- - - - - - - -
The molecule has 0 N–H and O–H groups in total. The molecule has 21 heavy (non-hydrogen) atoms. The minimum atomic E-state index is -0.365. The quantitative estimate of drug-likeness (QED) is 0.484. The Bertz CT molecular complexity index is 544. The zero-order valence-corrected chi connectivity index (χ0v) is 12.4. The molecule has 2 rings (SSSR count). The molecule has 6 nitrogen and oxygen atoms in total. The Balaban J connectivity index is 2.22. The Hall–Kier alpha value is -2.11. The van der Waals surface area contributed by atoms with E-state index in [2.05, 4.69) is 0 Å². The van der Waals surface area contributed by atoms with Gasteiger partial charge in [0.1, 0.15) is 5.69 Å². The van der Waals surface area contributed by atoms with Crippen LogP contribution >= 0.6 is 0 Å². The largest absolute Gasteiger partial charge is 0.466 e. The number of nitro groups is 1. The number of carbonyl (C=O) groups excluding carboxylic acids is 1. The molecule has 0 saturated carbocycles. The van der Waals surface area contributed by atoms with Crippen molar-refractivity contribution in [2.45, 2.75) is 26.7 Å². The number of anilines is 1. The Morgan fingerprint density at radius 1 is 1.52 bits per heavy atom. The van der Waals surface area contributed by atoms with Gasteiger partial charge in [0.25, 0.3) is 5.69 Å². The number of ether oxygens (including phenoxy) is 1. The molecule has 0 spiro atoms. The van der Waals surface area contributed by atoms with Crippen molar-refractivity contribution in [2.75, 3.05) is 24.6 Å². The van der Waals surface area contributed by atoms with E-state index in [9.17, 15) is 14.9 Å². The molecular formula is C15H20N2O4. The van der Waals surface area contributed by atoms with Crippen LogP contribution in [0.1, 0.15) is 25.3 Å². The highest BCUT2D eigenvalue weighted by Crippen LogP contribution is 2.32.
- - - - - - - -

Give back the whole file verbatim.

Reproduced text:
The molecule has 0 N–H and O–H groups in total. The molecule has 21 heavy (non-hydrogen) atoms. The minimum atomic E-state index is -0.365. The quantitative estimate of drug-likeness (QED) is 0.484. The Bertz CT molecular complexity index is 544. The zero-order valence-corrected chi connectivity index (χ0v) is 12.4. The molecule has 2 rings (SSSR count). The molecule has 6 nitrogen and oxygen atoms in total. The Balaban J connectivity index is 2.22. The Hall–Kier alpha value is -2.11. The van der Waals surface area contributed by atoms with E-state index in [2.05, 4.69) is 0 Å². The van der Waals surface area contributed by atoms with Gasteiger partial charge in [0.1, 0.15) is 5.69 Å². The van der Waals surface area contributed by atoms with Crippen LogP contribution >= 0.6 is 0 Å². The largest absolute Gasteiger partial charge is 0.466 e. The number of nitro groups is 1. The number of carbonyl (C=O) groups excluding carboxylic acids is 1. The molecule has 0 saturated carbocycles. The van der Waals surface area contributed by atoms with Crippen molar-refractivity contribution in [2.45, 2.75) is 26.7 Å². The number of anilines is 1. The Morgan fingerprint density at radius 1 is 1.52 bits per heavy atom. The van der Waals surface area contributed by atoms with Gasteiger partial charge in [0.25, 0.3) is 5.69 Å². The number of ether oxygens (including phenoxy) is 1. The molecule has 0 spiro atoms. The van der Waals surface area contributed by atoms with Crippen molar-refractivity contribution in [2.75, 3.05) is 24.6 Å². The van der Waals surface area contributed by atoms with E-state index in [9.17, 15) is 14.9 Å². The molecular formula is C15H20N2O4. The van der Waals surface area contributed by atoms with Crippen LogP contribution in [0.1, 0.15) is 25.3 Å². The highest BCUT2D eigenvalue weighted by Crippen LogP contribution is 2.32.